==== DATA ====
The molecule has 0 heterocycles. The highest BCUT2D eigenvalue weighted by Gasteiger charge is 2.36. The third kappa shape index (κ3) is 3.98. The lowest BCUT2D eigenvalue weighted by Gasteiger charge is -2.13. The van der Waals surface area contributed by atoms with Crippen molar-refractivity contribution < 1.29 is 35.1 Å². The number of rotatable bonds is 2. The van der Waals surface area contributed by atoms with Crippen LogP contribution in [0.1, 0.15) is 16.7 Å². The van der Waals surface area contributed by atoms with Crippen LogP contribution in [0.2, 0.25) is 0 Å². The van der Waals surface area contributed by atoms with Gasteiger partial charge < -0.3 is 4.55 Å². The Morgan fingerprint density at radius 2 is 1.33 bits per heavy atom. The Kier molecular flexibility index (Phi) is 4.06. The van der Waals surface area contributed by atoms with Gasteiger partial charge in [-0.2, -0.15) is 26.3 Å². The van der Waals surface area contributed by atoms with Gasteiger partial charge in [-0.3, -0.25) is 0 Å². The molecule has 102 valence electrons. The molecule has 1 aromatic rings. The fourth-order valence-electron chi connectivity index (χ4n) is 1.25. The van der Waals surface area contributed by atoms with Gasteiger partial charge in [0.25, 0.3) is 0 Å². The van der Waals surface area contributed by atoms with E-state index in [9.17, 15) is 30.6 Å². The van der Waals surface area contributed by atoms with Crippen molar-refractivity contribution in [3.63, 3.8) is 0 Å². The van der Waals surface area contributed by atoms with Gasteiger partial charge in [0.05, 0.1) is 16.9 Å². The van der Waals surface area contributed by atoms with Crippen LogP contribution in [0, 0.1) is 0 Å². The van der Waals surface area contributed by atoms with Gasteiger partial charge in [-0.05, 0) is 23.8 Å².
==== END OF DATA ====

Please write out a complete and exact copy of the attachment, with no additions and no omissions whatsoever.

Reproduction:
The molecule has 0 heterocycles. The highest BCUT2D eigenvalue weighted by Gasteiger charge is 2.36. The third kappa shape index (κ3) is 3.98. The lowest BCUT2D eigenvalue weighted by Gasteiger charge is -2.13. The van der Waals surface area contributed by atoms with Crippen molar-refractivity contribution < 1.29 is 35.1 Å². The number of rotatable bonds is 2. The van der Waals surface area contributed by atoms with Crippen LogP contribution in [0.1, 0.15) is 16.7 Å². The van der Waals surface area contributed by atoms with Crippen LogP contribution in [0.2, 0.25) is 0 Å². The van der Waals surface area contributed by atoms with Gasteiger partial charge < -0.3 is 4.55 Å². The Morgan fingerprint density at radius 2 is 1.33 bits per heavy atom. The Kier molecular flexibility index (Phi) is 4.06. The van der Waals surface area contributed by atoms with Gasteiger partial charge in [-0.2, -0.15) is 26.3 Å². The van der Waals surface area contributed by atoms with Gasteiger partial charge in [-0.3, -0.25) is 0 Å². The molecule has 102 valence electrons. The molecule has 1 aromatic rings. The fourth-order valence-electron chi connectivity index (χ4n) is 1.25. The van der Waals surface area contributed by atoms with Gasteiger partial charge in [0.25, 0.3) is 0 Å². The van der Waals surface area contributed by atoms with E-state index in [9.17, 15) is 30.6 Å². The van der Waals surface area contributed by atoms with Crippen molar-refractivity contribution in [3.63, 3.8) is 0 Å². The van der Waals surface area contributed by atoms with Gasteiger partial charge in [0.05, 0.1) is 16.9 Å². The van der Waals surface area contributed by atoms with Crippen LogP contribution in [0, 0.1) is 0 Å². The van der Waals surface area contributed by atoms with Gasteiger partial charge in [-0.05, 0) is 23.8 Å².